- Rescind the memorandum of agreement6 between the U.S. Department of Homeland Security (DHS) and the U.S. Department of Health and Human Services (HHS) that provides for information sharing and allows ICE to target, detain, and deport sponsors and other members of a family applying to sponsor a child in U.S. Office of Refugee Resettlement (ORR) custody
Of more than 8,400 reports of solitary confinement in ICE detention from 2012 to early 2017, more than half involved a person placed in solitary for more than 15 days, and about one-third of cases involved a person with a mental illness.7 In 2017, 1 in 8 transgender people in ICE custody were held in solitary protective custody.8 CAP’s report makes the following key policy recommendations:
- End the detention of people with mental health issues and survivors of trauma except under extraordinary circumstances
- Ban all use of solitary confinement in immigration custody, including for punitive, protective, and mental health reasons
- Implement trauma-informed, culturally competent standards of medical and mental health care in immigration custody, and enforce the provision of quality mental health services
Of 1,224 complaints of sexual abuse in DHS custody between January 2010 and September 2017, only 43 were investigated; 59 percent of alleged perpetrators were identified as detention officers or private contractors.9 In FY 2017, LGBTQ people in ICE detention were 97 times more likely to be victims of sexual abuse than non-LGBTQ people.10 CAP’s report makes the following key policy recommendations:
- End the detention of immigrants who are particularly vulnerable to abuse, including LGBTQ people and disabled people, except in extraordinary circumstances
- Ensure that transgender women in detention are housed according to their gender identity
- End HHS’ religious exemptions to Prison Rape Elimination Act enforcement that allow care to be denied to LGBTQ survivors and those seeking comprehensive reproductive health services in ORR custody
- Improve oversight and enforcement in order to prevent sexual assault and harassment in detention and hold perpetrators accountable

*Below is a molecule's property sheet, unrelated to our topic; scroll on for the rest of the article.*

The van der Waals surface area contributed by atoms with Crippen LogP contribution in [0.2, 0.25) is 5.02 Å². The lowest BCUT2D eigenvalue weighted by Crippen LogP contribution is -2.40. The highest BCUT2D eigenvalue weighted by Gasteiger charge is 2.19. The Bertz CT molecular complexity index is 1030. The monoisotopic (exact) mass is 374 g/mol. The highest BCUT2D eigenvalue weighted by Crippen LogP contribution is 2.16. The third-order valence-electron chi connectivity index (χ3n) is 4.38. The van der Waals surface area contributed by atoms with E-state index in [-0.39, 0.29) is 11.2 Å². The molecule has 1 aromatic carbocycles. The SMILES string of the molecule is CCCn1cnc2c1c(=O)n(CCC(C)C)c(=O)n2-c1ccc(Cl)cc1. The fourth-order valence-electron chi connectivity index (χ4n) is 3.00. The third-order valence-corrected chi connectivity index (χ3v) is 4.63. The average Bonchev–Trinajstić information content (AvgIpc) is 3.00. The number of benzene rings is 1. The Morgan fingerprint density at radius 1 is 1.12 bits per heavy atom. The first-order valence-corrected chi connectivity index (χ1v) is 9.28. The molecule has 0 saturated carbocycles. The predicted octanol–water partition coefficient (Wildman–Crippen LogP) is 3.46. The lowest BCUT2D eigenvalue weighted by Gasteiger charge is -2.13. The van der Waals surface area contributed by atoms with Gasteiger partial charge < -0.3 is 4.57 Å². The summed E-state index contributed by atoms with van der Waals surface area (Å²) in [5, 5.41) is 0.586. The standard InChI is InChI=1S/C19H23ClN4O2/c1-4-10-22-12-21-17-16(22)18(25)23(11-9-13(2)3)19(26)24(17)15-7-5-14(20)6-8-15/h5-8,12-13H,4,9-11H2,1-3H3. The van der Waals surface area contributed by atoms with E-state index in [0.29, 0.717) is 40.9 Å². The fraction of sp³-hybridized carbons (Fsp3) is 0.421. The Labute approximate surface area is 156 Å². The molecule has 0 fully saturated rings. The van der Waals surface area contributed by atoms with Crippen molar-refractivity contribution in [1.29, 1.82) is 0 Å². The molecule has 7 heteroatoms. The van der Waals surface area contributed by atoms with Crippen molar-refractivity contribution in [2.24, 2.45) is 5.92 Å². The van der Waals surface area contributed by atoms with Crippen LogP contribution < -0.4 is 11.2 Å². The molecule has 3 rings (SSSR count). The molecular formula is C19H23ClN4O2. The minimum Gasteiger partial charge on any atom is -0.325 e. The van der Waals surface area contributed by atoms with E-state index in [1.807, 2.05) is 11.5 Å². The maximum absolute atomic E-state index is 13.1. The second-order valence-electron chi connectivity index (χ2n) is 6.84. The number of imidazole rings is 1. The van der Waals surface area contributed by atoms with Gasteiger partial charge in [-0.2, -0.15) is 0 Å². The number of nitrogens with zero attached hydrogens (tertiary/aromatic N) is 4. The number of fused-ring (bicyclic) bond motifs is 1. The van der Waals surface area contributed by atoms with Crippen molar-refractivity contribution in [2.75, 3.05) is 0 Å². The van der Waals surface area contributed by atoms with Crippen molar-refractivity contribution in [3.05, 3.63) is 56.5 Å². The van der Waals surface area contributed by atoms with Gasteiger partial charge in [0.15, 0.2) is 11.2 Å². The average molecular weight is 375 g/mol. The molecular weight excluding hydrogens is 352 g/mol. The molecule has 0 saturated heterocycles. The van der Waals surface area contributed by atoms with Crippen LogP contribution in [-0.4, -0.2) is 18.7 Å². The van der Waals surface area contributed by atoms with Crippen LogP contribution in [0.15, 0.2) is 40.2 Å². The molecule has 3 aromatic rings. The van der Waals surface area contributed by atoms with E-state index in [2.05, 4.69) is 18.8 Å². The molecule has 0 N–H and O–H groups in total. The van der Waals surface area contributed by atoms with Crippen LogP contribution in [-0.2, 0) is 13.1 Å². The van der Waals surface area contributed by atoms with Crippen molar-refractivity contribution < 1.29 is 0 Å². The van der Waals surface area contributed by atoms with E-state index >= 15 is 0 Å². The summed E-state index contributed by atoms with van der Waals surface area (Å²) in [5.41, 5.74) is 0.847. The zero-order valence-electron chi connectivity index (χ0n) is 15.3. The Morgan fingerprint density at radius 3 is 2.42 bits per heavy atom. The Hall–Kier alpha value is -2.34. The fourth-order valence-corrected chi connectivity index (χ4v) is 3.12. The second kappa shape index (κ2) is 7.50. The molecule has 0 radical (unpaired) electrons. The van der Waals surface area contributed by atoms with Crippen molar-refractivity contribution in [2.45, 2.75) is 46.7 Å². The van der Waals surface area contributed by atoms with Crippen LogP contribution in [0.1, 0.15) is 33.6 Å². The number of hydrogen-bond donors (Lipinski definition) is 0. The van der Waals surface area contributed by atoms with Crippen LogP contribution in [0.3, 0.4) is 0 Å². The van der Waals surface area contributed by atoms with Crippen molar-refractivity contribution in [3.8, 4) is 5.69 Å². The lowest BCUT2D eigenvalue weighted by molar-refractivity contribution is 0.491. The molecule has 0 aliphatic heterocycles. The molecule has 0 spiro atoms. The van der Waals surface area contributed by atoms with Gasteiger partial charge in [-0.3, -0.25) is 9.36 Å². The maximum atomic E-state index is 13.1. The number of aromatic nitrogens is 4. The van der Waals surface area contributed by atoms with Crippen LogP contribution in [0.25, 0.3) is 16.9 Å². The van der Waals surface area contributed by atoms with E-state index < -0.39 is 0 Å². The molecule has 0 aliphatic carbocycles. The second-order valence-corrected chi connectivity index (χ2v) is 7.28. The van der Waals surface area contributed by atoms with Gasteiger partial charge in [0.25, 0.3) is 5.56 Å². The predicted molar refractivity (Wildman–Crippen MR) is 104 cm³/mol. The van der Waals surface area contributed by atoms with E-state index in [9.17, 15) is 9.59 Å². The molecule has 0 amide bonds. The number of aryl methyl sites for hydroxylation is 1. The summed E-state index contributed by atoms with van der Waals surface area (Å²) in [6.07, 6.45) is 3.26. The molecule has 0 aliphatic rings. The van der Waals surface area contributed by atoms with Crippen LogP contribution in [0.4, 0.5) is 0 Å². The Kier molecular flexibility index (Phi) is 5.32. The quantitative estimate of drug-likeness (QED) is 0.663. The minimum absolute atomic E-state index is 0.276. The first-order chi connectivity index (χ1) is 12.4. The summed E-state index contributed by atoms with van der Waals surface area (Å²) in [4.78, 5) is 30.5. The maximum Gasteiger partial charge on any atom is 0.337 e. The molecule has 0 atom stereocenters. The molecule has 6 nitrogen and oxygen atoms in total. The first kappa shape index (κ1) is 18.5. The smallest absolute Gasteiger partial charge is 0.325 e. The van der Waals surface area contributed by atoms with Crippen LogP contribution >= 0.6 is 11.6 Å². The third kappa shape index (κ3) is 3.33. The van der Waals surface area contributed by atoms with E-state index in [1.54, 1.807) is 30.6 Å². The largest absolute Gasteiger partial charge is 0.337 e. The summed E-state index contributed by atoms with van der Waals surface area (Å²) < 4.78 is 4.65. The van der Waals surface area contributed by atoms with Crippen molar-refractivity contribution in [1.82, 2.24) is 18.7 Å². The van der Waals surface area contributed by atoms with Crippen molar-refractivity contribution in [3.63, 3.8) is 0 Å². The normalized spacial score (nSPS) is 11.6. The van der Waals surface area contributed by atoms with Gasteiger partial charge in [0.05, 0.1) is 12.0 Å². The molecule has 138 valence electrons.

Oversight and enforcement
From 2009 to 2016, the proportion of women in ICE custody increased by 60 percent, up to 14.5 percent.11 Meanwhile, from FY 2015 to FY 2018, the average length of stay in ICE custody nearly doubled to 39.4 days.12 In recent years, about one-third of children in ORR custody have been girls.13 From FY 2012 to FY 2018, the number of children referred to ORR custody increased by more than 250 percent,14 and from FY 2015 to FY 2018, the average length of stay in ORR custody more than doubled to 60 days.15 CAP’s report makes the following key policy recommendations:
- Implement evidence-based standards of health care that are consistent and binding across all detention facilities
- Enforce health standards through a range of penalties and incentives, and hold detention facilities and individuals accountable for violating the health and rights of women and girls in immigration custody
- Collect robust data on women and girls in immigration custody and make data publicly available
- Reform immigration detention procedures to phase out contracts with private companies and local and county jails, end mandatory detention, and limit the detention of vulnerable groups—including pregnant people, LGBTQ people, people with disabilities, and survivors of trauma
Nora Ellmann is a research assistant for women’s health and rights for the Women’s Initiative at the Center for American Progress.
- Nora Ellmann, “Immigration Detention Is Dangerous for Women’s Health and Rights” (Washington: Center for American Progress, 2019), available at https://americanprogress.org/?p=475997.
- Tina Vasquez, “ICE Increased Risks for Pregnant Migrants in Detention. What Is the Agency Doing About It?”, Rewire.News, April 5, 2019, available at https://rewire.news/article/2019/04/05/ice-increased-risks-pregnant-migrants-detention/.